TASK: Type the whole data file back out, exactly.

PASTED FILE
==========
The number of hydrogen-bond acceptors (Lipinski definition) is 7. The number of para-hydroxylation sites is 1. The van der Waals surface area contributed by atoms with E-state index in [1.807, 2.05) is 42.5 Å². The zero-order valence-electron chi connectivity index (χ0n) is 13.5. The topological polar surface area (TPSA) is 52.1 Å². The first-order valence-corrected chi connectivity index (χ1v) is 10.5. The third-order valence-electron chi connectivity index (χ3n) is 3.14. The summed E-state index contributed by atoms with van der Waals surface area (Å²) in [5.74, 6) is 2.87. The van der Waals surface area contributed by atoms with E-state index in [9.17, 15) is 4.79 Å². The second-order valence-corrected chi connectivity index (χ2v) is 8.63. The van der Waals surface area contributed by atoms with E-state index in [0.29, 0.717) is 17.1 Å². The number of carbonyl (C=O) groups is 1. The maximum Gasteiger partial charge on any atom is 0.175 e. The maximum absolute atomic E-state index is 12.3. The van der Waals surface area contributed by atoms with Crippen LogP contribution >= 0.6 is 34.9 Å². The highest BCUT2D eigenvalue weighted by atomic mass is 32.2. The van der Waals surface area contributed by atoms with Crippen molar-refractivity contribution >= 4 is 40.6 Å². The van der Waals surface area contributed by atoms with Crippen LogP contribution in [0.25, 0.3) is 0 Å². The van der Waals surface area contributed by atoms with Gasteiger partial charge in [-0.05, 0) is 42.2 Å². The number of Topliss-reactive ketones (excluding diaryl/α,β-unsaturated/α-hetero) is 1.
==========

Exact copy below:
The number of hydrogen-bond acceptors (Lipinski definition) is 7. The number of para-hydroxylation sites is 1. The van der Waals surface area contributed by atoms with E-state index in [1.807, 2.05) is 42.5 Å². The zero-order valence-electron chi connectivity index (χ0n) is 13.5. The topological polar surface area (TPSA) is 52.1 Å². The first-order valence-corrected chi connectivity index (χ1v) is 10.5. The third-order valence-electron chi connectivity index (χ3n) is 3.14. The summed E-state index contributed by atoms with van der Waals surface area (Å²) in [5.74, 6) is 2.87. The van der Waals surface area contributed by atoms with E-state index in [9.17, 15) is 4.79 Å². The second-order valence-corrected chi connectivity index (χ2v) is 8.63. The van der Waals surface area contributed by atoms with E-state index in [0.29, 0.717) is 17.1 Å². The number of carbonyl (C=O) groups is 1. The maximum Gasteiger partial charge on any atom is 0.175 e. The maximum absolute atomic E-state index is 12.3. The van der Waals surface area contributed by atoms with Crippen LogP contribution >= 0.6 is 34.9 Å². The highest BCUT2D eigenvalue weighted by atomic mass is 32.2. The van der Waals surface area contributed by atoms with Crippen molar-refractivity contribution >= 4 is 40.6 Å². The van der Waals surface area contributed by atoms with Crippen LogP contribution in [0.25, 0.3) is 0 Å². The van der Waals surface area contributed by atoms with Gasteiger partial charge in [-0.05, 0) is 42.2 Å². The number of Topliss-reactive ketones (excluding diaryl/α,β-unsaturated/α-hetero) is 1.